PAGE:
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Decoding the Science of Graying Hair


David Fisher, MD, PhD, shared pearls on fundamental biology of hair follicles, the dynamics of melanocyte stem cells, and the impact of stress on hair pigmentation.

Graying hair is a natural part of the aging process, but the mechanisms behind this phenomenon have long intrigued consumers and scientists alike. David Fisher, MD, PhD, chief of dermatology at Massachusetts General Hospital in Boston,shed light on the mechanistic aspects of graying hair and the role of melanocytes in this process at the 2024 Masterclasses in Dermatology conference. In his session “Graying and the Melanocyte: Mechanisms and Melanoma Implications,” Fisher explored the fundamental biology of hair follicles, the dynamics of melanocyte stem cells, and the impact of stress on hair pigmentation.1

Understanding the Hair Follicle Cycle

Fisher emphasized the dynamic nature of the hair follicle cycle, encompassing resting (telogen), growth (anagen), and regression (catagen) phases. The hair follicle is a complex structure consisting of permanent and transient portions. The transientportion, where melanocytes and keratinocytes collaborate, plays a crucial role in hair pigmentation.

"What is crucial about this in terms of fundamental biology, regenerative biology, is that there is a population of stem cells located at the base of the permanent portion of the hair follicle," Fisher explained.

These stem cells undergo asymmetric cell division, ensuring the replenishment of the stem cell pool. Loss of this stem cell population leads to abnormal hair growth, emphasizing the critical role they play in maintaining the hair follicle cycle.2

Genetic Engineering and Melanocyte Stem Cells

To study these intricate processes, genetic engineering was launched to tag different populations of melanocytes within the hair follicle. Fisher specifically focuses on melanocyte stem cells, demonstrating how their depletion results in premature graying in black mouse models in previous research.3 The genetic tracking of these cells reveals a depletion process linked to age, with implications for human hair aging.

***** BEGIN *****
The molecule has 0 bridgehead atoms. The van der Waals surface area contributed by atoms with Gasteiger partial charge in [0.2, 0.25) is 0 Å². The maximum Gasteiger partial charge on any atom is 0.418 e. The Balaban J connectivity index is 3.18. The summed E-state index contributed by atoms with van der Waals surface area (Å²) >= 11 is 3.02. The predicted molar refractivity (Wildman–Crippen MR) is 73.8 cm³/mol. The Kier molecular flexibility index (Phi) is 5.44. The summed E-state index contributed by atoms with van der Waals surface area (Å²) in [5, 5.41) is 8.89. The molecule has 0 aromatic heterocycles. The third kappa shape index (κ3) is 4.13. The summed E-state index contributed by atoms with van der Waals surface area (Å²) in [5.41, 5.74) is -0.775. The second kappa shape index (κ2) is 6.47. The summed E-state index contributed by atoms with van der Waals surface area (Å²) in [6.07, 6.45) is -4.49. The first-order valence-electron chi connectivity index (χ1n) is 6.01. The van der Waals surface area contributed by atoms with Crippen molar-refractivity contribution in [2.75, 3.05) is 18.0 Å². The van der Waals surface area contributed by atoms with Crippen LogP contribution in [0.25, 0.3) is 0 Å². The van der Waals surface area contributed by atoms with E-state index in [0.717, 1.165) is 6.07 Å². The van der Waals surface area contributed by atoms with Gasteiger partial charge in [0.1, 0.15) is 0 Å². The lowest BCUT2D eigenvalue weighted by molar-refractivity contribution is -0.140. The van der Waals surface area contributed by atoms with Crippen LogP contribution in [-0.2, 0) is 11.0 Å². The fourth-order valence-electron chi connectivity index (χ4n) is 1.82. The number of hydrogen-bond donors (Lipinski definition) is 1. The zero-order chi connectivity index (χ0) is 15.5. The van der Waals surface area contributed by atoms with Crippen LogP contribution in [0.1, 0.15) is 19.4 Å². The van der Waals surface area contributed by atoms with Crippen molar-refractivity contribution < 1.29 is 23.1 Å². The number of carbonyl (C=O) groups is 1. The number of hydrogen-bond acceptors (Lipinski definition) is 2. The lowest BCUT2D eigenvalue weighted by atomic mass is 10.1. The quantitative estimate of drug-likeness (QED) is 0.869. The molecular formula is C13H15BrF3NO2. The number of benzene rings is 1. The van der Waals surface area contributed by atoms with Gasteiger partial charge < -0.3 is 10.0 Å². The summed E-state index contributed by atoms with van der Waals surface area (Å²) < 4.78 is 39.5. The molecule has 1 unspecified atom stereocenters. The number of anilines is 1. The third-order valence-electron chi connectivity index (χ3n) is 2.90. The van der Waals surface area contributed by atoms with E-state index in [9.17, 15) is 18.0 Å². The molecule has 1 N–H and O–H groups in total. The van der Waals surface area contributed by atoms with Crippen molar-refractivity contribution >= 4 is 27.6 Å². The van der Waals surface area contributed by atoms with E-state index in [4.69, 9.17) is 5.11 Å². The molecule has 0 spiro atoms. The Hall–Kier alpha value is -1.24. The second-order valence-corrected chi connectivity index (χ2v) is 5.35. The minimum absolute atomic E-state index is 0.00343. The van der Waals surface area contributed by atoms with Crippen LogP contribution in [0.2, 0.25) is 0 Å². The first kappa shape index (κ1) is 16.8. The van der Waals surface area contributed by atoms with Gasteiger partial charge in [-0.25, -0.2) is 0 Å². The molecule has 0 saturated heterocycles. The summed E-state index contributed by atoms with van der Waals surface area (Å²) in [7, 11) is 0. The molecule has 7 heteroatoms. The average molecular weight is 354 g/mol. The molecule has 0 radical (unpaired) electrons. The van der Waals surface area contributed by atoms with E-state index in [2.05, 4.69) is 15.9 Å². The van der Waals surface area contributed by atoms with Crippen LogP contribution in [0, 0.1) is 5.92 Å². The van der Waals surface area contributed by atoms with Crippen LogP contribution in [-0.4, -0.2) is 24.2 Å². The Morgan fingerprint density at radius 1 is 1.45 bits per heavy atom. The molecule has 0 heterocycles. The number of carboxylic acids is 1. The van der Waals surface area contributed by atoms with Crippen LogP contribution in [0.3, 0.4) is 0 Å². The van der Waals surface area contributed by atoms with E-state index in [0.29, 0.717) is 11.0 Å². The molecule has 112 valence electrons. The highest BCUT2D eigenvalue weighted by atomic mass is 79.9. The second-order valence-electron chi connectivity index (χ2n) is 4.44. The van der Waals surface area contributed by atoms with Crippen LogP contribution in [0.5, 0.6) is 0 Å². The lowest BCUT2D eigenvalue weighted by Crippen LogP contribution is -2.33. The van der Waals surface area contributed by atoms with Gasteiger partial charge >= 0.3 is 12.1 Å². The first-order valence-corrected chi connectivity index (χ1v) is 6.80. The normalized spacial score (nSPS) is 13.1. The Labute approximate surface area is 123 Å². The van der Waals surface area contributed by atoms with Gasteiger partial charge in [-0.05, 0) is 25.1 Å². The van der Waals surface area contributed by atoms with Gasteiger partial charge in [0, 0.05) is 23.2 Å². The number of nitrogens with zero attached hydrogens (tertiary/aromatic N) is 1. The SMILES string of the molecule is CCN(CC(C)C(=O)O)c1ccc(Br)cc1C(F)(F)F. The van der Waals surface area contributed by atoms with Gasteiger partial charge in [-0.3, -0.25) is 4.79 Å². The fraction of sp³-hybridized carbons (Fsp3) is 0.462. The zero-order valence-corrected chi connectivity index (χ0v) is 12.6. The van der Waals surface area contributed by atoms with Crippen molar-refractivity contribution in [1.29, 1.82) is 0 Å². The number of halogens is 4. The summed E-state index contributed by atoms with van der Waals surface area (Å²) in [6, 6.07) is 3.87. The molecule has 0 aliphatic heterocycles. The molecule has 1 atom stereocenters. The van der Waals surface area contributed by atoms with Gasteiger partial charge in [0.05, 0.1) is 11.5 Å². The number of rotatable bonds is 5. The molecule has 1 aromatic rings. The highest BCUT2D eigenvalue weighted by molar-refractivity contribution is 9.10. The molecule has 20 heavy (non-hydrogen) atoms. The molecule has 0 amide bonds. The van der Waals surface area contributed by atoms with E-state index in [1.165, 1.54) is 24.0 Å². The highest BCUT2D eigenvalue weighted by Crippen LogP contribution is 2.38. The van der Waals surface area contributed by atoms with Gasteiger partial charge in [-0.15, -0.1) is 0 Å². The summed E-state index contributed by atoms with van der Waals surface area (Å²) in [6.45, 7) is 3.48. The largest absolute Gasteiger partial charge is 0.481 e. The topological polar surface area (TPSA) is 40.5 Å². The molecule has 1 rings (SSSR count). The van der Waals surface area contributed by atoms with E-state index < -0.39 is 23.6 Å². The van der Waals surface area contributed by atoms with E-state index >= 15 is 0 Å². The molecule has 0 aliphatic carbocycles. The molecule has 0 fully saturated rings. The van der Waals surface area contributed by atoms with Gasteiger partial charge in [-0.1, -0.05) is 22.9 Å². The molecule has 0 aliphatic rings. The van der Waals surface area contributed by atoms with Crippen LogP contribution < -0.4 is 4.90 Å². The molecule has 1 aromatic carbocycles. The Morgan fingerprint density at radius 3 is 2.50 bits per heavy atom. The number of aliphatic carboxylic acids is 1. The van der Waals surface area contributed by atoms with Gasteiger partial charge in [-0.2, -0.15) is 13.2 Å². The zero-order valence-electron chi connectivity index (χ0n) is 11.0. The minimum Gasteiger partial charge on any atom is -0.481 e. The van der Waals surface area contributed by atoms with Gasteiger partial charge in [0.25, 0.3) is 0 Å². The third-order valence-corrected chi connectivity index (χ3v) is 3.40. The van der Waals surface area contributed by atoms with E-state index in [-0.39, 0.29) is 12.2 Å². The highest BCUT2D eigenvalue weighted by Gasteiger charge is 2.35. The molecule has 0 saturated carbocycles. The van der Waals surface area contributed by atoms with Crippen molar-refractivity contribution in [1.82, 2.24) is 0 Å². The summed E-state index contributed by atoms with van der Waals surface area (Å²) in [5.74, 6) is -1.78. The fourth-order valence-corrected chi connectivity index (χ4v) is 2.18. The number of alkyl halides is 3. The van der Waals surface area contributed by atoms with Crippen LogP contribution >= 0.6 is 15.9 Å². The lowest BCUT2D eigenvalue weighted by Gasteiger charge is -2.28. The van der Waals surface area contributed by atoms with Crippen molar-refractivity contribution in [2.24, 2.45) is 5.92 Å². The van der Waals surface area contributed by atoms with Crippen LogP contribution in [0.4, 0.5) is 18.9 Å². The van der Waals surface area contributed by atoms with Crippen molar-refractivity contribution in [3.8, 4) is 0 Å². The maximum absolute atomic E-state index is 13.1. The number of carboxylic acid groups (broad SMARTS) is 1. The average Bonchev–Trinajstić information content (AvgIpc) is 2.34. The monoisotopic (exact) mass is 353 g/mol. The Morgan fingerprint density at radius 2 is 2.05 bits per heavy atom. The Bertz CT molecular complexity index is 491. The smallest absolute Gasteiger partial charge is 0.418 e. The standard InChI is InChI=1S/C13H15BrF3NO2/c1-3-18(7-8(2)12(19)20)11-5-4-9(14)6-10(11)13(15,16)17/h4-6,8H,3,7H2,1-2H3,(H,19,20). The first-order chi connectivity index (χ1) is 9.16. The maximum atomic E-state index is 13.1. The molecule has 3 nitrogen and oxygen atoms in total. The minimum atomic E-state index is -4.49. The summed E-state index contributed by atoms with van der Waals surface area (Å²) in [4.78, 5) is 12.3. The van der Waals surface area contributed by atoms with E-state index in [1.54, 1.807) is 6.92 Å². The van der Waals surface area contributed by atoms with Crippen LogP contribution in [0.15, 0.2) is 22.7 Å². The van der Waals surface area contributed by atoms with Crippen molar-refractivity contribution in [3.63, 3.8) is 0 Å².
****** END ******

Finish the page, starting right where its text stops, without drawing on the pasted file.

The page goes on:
Stress and Hair Graying

“If you've had any huge burst [of graying hair] because of big stress, there is a massive trigger of up regulating the pigmentation response that is mimicking the physiologic response," Fisher said

He delved into the connection between stress and hair graying. By inducing stress in mouse models, they showed a rapid depletion of melanocyte stem cells, leading to premature graying. The sympathetic nervous system, triggered by stress, plays a pivotal role in this process. The study suggests that the perception of stress, rather than the physical trigger, is crucial in initiating the depletion of stem cells.3

Therapeutic Implications and Future Research

Fisher suggested potential therapeutic avenues to prevent or reverse hair graying. He discussed the possibility of targeting β-adrenergic signaling to mitigate stress-induced hair graying, highlighting the potential application of topical approaches. “I don’t know if people would want to risk the cardiovascular effects as β blockers to prevent hair from graying,” he noted. Additionally, he touched on the intriguing link between emotional stress and clinical outcomes in melanoma patients, opening new avenues for further research in the intersection of stress and cancer therapy.4


  1. Fisher. AI in IBD: What is the Gastroenterology Perspective. Presented at: Masterclasses in Dermatology February 16-19, 2024; Puerto Rico.
  2. Doctrow B. Aging melanocyte stem cells and gray hair. National Institutes of Health. May 2, 2023. Accessed February 18, 2024. https://www.nih.gov/news-events/nih-research-matters/aging-melanocyte-stem-cells-gray-hair
  3. Iida M, Tazaki A, Yajima I, et al. Hair graying with aging in mice carrying oncogenic RET. Aging Cell. 2020;19(11):e13273. doi:10.1111/acel.13273
  4. Cybulla E, Vindigni A. Leveraging the replication stress response to optimize cancer therapy. Nat Rev Cancer. 2023;23(1):6-24. doi:10.1038/s41568-022-00518-6
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